Not everyone has the self-motivation to become a freelance writer. Self-employment is not for everyone. You need a hell of a lot of self-discipline. You also need to break several mindsets when moving from working for somebody else to becoming a freelancer.
Soft skills are what every employer looks for. Because it’s something businesses feel they have lost in the drive for qualifications, experience and certification, there is now a greater demand for such useful transferable skills. Working as a freelancer also means the need for transferable skills. Here are those that you simply cannot live without in this job.
Not the most important, but when it comes to negotiation you will not get very far without it. You will have clients (especially from those in countries where bartering is commonplace) attempt to knock your prices down. They will attempt to get a discount for bulk work. They may also expect a discount and demand that you prioritise their work. You need the backbone not to let people walk all over you.
Flexibility means that terms “I don’t get paid enough to do that”, “I can’t do that, I’m going home in five minutes” and “I don’t know how and I don’t want really to learn” are no longer part of your vocabulary. You are going to need to learn to do a lot of things. You will be your own accountant, marketing executive, public face, admin assistant and tea maker. But more than that, flexibility means the desire to keep your fingers in as many proverbial pies as possible to keep clients happy.
Of course you are going to have communication skills, you are a writer. But there is more to being a freelance content writer than simply the ability to string a sentence of English together. Communication is about professionalism. It’s about how you say it as much as it is about what you say. Each audience will require a different style and tone. Each audience will require difference approaches to language use. Good communication is at the heart of getting work and how you conduct yourself will colour how your clients and potential clients see you.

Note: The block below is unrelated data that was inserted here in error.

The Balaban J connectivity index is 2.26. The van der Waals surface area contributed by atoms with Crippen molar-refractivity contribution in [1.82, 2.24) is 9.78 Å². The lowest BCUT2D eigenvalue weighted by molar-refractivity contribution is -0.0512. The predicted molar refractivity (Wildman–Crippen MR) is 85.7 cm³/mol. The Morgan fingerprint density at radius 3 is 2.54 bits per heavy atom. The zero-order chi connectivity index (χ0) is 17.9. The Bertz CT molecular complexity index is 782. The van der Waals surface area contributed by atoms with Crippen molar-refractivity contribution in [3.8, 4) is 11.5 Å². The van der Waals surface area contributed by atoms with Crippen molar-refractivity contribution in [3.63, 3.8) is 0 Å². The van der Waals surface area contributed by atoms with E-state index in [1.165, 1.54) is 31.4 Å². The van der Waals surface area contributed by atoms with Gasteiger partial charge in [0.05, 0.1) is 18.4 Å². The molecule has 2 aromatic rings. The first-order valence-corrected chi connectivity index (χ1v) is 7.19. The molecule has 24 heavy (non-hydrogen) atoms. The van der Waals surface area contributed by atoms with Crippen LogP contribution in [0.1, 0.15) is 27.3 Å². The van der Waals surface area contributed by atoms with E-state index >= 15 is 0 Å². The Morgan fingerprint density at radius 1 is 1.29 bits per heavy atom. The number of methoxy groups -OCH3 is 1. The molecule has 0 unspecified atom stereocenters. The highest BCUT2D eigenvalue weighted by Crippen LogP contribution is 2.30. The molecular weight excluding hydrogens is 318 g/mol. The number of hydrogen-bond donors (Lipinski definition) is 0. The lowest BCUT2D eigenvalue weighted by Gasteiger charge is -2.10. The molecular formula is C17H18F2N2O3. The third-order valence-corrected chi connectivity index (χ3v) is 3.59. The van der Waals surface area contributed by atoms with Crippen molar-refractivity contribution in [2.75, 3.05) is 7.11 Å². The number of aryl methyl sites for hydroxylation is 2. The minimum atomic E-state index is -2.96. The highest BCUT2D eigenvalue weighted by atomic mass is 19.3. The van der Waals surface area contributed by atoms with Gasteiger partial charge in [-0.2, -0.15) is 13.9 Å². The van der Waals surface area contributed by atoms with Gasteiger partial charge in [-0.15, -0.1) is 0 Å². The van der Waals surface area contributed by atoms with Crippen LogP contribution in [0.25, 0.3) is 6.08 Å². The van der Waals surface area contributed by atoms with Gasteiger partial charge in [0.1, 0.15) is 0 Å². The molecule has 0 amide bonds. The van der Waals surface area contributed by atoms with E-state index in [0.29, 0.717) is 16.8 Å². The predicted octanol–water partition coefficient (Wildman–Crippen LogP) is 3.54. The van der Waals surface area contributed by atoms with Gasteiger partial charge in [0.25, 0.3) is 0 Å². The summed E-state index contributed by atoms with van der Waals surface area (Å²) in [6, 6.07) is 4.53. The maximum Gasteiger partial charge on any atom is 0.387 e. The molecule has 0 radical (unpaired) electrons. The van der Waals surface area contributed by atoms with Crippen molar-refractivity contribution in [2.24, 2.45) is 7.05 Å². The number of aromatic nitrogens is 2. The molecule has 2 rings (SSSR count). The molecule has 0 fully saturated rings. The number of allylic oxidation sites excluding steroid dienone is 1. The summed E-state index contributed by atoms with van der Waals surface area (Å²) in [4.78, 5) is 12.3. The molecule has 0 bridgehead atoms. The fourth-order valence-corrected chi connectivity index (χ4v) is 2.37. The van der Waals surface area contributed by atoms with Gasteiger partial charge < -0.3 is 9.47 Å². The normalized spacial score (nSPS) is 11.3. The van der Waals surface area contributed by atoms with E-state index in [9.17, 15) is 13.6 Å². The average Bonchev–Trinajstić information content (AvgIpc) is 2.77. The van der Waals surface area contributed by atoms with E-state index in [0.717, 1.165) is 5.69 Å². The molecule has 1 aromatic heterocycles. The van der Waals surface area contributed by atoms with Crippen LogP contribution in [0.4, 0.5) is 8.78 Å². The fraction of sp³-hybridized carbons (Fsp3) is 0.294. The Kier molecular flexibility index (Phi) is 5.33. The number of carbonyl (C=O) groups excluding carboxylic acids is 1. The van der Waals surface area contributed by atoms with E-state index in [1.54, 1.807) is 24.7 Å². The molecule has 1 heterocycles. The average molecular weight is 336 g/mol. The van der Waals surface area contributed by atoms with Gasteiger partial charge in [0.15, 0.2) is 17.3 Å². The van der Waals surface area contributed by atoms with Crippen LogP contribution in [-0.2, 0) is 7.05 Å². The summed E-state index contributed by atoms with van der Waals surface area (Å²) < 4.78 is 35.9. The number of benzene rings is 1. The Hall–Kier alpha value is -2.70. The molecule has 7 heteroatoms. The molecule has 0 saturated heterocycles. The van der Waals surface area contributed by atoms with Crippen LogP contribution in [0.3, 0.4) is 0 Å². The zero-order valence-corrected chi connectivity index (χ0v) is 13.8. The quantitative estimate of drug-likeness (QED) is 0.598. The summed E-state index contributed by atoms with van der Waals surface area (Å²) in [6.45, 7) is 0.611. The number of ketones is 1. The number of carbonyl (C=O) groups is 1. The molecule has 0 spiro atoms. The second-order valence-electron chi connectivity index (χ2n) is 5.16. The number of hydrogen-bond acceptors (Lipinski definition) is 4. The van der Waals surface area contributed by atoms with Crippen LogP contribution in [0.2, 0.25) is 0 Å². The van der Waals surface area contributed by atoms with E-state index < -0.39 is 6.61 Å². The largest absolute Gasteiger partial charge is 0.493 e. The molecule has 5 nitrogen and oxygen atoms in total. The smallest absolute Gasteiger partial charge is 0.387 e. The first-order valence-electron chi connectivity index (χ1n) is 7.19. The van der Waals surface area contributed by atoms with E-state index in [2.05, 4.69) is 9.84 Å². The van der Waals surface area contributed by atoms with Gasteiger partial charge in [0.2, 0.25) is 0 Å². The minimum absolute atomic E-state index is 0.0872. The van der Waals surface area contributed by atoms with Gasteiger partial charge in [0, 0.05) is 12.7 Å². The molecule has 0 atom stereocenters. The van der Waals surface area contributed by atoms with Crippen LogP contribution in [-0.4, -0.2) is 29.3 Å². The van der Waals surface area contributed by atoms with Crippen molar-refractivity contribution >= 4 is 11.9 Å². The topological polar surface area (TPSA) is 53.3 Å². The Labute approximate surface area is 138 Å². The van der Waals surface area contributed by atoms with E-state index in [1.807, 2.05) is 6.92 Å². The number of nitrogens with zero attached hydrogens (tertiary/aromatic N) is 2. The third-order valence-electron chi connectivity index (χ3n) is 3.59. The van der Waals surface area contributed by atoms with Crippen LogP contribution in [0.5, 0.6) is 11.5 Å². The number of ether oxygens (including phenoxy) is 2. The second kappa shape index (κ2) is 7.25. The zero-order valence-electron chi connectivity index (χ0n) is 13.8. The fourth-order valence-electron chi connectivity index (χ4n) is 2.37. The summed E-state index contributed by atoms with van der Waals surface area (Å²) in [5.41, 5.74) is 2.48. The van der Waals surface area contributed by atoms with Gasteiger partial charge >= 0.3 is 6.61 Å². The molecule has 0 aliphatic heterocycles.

You can’t pass it up the chain because there no longer is a chain. You can’t ask advice of your colleagues or your boss because there is nobody to ask. Sure, you have websites like mine, and no doubt you will find answers to your questions somewhere in the blogosphere. But ultimately, the decision is yours to make and yours to own. You are responsible not just for the successes, but the failures. That is as empowering as it is a source of apprehension.
The Ability to “Take It On The Chin”
Which brings me to failure. You can’t expect endless streams of adoration. You can’t expect every contract to go exactly as you want it to go. You can’t expect every client to be so enamoured with your work that they will sign a life-long contract to only use you for their content or copy. It doesn’t work like that. You need to understand your own failings and limitations and you need to be able to take criticism, because hell knows you are likely to receive a lot of it. Some of it will be from unreasonable and demanding clients, but not all.
This particularly applies in how you are going to market yourself. You will need to learn how to take a good photograph. You will need to learn some flexibility in your promotional material, and that means greater creativity. You won’t necessarily have to design web banners, but it helps to be able to put something like that together. It means creativity in your thinking in how you approach problems in your work, such as having too much or too little work.